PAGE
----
Mandino says we must control our thoughts. That basic is accomplished by acting in opposition to those thoughts: You act "as if" you are not angry, "as if" you are not afraid. If you force yourself to whistle a happy tune, you will go far.

Criticism kills; praise grows. When you approach those you serve in the marketplace with a critical eye, it puts a frown on your face and suspicion in your heart. And there is no strategy that can help you overcome the unspoken tentativeness the prospect feels about doing business with you. Your critical self is your own worst enemy.

On the other hand, a generous spirit manifests an abundance of praise that brings joy to any negotiating table. With praise, you can break down barriers, overcome impossible obstacles, close the sale--and build a blockbuster business. But Mandino warned that the praise must be genuine; it must come from the heart of a loving human being.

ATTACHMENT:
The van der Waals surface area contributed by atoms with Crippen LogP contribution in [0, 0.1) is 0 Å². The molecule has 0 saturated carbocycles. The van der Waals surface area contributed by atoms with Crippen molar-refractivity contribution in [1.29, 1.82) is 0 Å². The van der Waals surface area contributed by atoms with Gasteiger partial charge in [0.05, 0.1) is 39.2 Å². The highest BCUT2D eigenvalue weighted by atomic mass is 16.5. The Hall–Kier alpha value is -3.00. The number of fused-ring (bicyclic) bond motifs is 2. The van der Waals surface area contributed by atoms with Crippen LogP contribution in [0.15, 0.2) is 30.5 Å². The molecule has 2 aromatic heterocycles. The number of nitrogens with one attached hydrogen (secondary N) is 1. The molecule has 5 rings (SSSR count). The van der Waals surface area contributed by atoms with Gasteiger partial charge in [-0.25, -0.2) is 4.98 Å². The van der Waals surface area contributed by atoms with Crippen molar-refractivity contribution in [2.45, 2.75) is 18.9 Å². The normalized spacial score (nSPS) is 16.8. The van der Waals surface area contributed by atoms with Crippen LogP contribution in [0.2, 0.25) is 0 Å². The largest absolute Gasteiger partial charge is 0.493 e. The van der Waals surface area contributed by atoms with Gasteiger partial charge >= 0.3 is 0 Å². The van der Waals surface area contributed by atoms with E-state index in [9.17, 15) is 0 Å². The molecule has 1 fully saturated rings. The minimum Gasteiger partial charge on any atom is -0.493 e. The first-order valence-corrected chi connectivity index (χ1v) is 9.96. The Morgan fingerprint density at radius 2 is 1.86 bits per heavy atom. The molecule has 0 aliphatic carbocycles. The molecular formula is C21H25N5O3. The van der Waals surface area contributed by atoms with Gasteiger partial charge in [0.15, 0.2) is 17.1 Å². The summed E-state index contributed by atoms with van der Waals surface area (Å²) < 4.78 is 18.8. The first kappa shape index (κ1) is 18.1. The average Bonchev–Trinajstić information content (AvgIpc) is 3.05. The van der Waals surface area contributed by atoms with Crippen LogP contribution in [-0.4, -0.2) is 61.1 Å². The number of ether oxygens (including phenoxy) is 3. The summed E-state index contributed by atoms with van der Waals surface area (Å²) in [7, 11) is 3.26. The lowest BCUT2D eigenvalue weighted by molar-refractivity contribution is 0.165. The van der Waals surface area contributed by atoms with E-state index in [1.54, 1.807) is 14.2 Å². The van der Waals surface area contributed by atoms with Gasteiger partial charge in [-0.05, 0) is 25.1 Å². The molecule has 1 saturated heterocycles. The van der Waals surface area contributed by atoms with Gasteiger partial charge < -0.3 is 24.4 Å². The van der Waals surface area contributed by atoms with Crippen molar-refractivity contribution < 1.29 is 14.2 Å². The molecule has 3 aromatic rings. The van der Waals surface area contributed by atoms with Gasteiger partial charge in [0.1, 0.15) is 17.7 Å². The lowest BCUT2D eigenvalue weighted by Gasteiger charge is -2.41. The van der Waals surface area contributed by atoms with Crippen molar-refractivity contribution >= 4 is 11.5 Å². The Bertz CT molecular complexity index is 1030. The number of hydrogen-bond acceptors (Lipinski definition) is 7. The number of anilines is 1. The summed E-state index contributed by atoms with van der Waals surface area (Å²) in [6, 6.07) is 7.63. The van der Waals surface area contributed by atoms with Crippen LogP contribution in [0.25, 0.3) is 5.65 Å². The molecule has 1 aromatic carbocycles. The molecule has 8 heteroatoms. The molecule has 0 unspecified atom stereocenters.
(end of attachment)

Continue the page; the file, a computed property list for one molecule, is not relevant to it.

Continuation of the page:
I miss seeing the man with the most loving of hearts. But I will forever hear his voice as I revisit his legacy of stories. And I will continue to feel his presence as I stumble my way through learning the basics from truly the greatest salesman of this century.

Danielle Kennedy presents sales and marketing seminars and keynote addresses worldwide and is the author of seven sales books as well as audio and video sales training programs. Check local bookstores for her latest book, Seven Figure Selling (Berkley Press). Write to her in care of Entrepreneur, 2392 Morse Ave., Irvine, CA 92614.